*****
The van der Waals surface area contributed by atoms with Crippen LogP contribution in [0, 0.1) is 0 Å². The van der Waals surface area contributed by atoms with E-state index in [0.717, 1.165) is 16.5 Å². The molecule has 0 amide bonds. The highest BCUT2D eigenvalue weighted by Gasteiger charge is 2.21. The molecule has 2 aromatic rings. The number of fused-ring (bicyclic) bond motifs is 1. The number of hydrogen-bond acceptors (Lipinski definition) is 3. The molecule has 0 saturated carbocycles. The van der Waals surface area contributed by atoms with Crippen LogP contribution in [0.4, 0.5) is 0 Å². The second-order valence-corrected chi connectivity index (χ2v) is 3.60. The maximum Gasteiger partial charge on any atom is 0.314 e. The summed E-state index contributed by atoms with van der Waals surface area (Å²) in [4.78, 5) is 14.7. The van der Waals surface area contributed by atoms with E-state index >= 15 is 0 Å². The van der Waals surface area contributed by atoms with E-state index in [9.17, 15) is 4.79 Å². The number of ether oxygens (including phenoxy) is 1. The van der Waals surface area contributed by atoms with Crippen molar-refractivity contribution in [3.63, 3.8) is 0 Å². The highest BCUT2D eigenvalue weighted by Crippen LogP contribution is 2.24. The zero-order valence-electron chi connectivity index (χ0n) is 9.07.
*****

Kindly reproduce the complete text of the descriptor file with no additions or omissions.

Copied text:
The van der Waals surface area contributed by atoms with Crippen LogP contribution in [0, 0.1) is 0 Å². The van der Waals surface area contributed by atoms with E-state index in [0.717, 1.165) is 16.5 Å². The molecule has 0 amide bonds. The highest BCUT2D eigenvalue weighted by Gasteiger charge is 2.21. The molecule has 2 aromatic rings. The number of fused-ring (bicyclic) bond motifs is 1. The number of hydrogen-bond acceptors (Lipinski definition) is 3. The molecule has 0 saturated carbocycles. The van der Waals surface area contributed by atoms with Crippen LogP contribution in [0.4, 0.5) is 0 Å². The second-order valence-corrected chi connectivity index (χ2v) is 3.60. The maximum Gasteiger partial charge on any atom is 0.314 e. The summed E-state index contributed by atoms with van der Waals surface area (Å²) in [4.78, 5) is 14.7. The van der Waals surface area contributed by atoms with E-state index >= 15 is 0 Å². The van der Waals surface area contributed by atoms with E-state index in [9.17, 15) is 4.79 Å². The number of ether oxygens (including phenoxy) is 1. The van der Waals surface area contributed by atoms with Crippen molar-refractivity contribution in [3.63, 3.8) is 0 Å². The highest BCUT2D eigenvalue weighted by Crippen LogP contribution is 2.24. The zero-order valence-electron chi connectivity index (χ0n) is 9.07.